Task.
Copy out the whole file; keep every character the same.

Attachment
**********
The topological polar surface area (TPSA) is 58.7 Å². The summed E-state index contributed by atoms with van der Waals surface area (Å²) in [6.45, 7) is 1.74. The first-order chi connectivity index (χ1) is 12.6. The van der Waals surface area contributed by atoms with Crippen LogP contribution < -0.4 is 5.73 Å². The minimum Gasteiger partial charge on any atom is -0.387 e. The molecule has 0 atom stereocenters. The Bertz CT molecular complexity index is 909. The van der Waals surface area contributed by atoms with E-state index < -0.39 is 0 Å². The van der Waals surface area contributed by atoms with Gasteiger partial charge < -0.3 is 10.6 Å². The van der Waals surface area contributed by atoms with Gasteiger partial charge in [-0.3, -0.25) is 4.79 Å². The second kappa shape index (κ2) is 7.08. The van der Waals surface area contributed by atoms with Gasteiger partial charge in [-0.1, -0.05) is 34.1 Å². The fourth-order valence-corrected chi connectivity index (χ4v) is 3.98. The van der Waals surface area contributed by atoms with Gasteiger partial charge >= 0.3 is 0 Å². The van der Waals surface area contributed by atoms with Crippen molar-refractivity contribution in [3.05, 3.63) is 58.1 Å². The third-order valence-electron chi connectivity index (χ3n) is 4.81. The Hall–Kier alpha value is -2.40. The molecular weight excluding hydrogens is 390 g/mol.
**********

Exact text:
The topological polar surface area (TPSA) is 58.7 Å². The summed E-state index contributed by atoms with van der Waals surface area (Å²) in [6.45, 7) is 1.74. The first-order chi connectivity index (χ1) is 12.6. The van der Waals surface area contributed by atoms with Crippen LogP contribution < -0.4 is 5.73 Å². The minimum Gasteiger partial charge on any atom is -0.387 e. The molecule has 0 atom stereocenters. The Bertz CT molecular complexity index is 909. The van der Waals surface area contributed by atoms with E-state index < -0.39 is 0 Å². The van der Waals surface area contributed by atoms with Gasteiger partial charge < -0.3 is 10.6 Å². The van der Waals surface area contributed by atoms with Gasteiger partial charge in [-0.3, -0.25) is 4.79 Å². The second kappa shape index (κ2) is 7.08. The van der Waals surface area contributed by atoms with Gasteiger partial charge in [-0.1, -0.05) is 34.1 Å². The fourth-order valence-corrected chi connectivity index (χ4v) is 3.98. The van der Waals surface area contributed by atoms with Gasteiger partial charge >= 0.3 is 0 Å². The van der Waals surface area contributed by atoms with Crippen molar-refractivity contribution in [3.05, 3.63) is 58.1 Å². The third-order valence-electron chi connectivity index (χ3n) is 4.81. The Hall–Kier alpha value is -2.40. The molecular weight excluding hydrogens is 390 g/mol.